It’s a well-established fact that drastic minimum wage hikes are a job killer. The Congressional Budget Office (CBO) admits it and leading economists have warned against it. But unfortunately, that hasn’t stopped liberal states like New York and California and the national “Fight for $15” movement from advocating for a $15 minimum wage – to the detriment of low-wage workers and small business owners. Government shouldn't be dictating wages, the free market should.
This shouldn’t be a hard concept to grasp. Raising everyone’s wages might seem like a great thing for politicians to throw around during elections, or unions to argue for to pad their membership rolls, but these policies distort the free market and wind up doing more harm than good. It is basic economics: when you increase the cost of inputs like labor, less of it will be demanded. And in today’s technology-driven, innovative environment, industry can and will adapt – away from human labor.
Unnecessary government actions have equal and opposite reactions. For example, last week, popular national fast-food chain Wendy’s announced they would be transitioning their front of the house fast food workers to automated self-service kiosks in reaction to California and New York’s passage of a $15 minimum wage. That’s 6,000-plus restaurants across the country that will likely be laying off workers and cutting its workforce by as much as half. McDonald’s, too, has been testing its own version of electronic ordering, and it surely won’t be long until they and other chains follow suit.
On a recent earnings call, Wendy’s President Todd Penegor acknowledged that the shift to automated ordering was in response to the new laws and that franchises in both states have begun raising their prices to offset the sharp increase in wages. This is what happens when government tries to manipulate the market – they end up making the situation worse. Unfortunately, low-skilled workers, those most likely to be on the bottom end of the income scale, will be hurt the most by the decisions of elitist, progressive activists in California and New York to arbitrarily raise wages.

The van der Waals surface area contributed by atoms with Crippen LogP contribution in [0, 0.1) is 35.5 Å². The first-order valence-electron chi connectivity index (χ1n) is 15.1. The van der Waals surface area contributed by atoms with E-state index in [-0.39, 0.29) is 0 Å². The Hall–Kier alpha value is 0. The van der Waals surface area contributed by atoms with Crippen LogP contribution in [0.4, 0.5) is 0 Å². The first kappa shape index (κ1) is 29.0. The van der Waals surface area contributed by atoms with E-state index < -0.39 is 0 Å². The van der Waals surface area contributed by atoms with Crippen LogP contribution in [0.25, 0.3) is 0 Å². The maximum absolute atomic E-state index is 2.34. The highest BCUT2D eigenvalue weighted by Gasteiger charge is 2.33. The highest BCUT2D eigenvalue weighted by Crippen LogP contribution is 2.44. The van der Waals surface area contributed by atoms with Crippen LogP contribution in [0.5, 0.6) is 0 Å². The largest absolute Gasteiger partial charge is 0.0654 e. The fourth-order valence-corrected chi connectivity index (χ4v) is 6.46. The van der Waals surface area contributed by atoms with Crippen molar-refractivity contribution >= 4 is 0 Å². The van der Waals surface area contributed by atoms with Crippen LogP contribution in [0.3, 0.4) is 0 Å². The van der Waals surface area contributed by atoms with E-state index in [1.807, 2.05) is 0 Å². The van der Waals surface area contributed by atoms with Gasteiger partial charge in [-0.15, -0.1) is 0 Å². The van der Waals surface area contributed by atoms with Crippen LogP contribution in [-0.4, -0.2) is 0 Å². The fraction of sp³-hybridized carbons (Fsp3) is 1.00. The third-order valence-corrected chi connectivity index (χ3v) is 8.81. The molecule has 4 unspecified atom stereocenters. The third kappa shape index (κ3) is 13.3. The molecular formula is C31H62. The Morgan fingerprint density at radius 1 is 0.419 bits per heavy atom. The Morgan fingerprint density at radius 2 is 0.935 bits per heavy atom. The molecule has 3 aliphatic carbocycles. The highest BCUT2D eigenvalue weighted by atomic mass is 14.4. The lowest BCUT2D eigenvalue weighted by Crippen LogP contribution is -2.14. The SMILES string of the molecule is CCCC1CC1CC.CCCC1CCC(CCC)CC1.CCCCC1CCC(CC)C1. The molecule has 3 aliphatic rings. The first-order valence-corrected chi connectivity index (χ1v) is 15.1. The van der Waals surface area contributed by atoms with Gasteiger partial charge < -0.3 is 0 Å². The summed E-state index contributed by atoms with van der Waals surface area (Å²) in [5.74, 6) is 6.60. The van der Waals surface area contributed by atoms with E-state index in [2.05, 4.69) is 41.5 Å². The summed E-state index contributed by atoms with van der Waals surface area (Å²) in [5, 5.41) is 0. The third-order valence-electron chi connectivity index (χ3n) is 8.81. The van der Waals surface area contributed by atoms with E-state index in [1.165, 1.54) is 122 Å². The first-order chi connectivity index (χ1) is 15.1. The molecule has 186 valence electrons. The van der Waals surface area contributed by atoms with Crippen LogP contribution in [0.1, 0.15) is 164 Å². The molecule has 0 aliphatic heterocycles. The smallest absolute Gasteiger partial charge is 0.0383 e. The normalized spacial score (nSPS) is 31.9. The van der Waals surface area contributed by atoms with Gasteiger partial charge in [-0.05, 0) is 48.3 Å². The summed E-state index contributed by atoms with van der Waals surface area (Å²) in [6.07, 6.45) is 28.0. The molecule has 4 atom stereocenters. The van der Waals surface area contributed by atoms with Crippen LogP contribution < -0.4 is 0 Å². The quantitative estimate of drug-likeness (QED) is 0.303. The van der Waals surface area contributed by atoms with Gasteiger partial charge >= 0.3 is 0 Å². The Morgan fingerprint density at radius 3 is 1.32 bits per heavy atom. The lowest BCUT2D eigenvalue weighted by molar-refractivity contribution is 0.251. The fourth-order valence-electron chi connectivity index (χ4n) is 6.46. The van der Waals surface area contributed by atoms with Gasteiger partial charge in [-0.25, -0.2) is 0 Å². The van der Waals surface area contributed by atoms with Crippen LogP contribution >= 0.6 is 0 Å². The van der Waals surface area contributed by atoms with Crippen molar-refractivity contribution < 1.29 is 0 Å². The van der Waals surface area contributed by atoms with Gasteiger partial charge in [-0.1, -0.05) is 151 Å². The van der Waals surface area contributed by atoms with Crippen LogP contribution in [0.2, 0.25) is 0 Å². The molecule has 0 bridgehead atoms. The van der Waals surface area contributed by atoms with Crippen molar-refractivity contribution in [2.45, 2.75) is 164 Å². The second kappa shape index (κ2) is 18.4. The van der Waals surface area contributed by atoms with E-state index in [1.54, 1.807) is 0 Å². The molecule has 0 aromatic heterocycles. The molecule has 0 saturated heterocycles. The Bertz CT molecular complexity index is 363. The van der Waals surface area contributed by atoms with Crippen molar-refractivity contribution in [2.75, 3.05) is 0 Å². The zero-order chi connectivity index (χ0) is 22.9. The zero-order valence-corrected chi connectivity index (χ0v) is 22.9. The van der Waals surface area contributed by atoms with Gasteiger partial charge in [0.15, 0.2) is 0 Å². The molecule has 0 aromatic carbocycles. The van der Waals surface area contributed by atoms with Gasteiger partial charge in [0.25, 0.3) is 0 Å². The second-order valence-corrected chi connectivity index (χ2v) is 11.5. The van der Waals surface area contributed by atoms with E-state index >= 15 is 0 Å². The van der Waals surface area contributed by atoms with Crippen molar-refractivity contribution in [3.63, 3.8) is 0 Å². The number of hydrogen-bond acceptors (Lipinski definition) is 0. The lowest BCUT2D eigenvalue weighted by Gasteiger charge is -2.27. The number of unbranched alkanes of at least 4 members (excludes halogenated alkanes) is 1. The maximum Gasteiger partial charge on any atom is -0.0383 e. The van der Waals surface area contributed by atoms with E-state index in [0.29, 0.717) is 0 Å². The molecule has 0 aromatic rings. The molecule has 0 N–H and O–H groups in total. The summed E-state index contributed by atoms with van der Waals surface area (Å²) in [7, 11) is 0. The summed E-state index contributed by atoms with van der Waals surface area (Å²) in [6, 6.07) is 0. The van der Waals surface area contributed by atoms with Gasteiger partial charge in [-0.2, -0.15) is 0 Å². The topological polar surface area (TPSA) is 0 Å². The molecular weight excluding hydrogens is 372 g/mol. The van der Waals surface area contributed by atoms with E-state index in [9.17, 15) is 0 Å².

The data is clear – these policies are a bad idea. A study published last year by Texas A&M Applied Microeconomics Professor Jonathan Meer and Massachusetts Institute of Technology (MIT) postdoctoral research associate Jeremy West demonstrated that the minimum wage reduces job growth and that “industries that tend to have a higher concentration of low-wage jobs show more deleterious effects on job growth from higher minimum wages.”
And a robust study spanning decades of minimum-wage research by the Federal Reserve Board’s William Wascher and University of California Irvine professor David Neumark bears this out. They write in their book, “Minimum Wages” that for each 10 percent minimum wage increase, there’s a 1-2 percent reduction for teenage or very low-skill employment – and just think, the California and New York wage increases top 50 percent!
American Action Forum, the free market think tank, has estimated that when California’s $15 minimum wage takes full effect in 2022, at least 700,000 jobs will be lost. In New York, they estimate a loss of between 200,000 and 588,000 jobs, depending on the model used. In neighboring New Jersey, where the state legislature is considering raising their minimum wage to $15, the National Federation of Independent Business estimates a loss of 70,000 jobs over the next 10 years. The impacts of these laws are real and sizeable.
As the cost for labor rises thanks to progressive government mandates, expect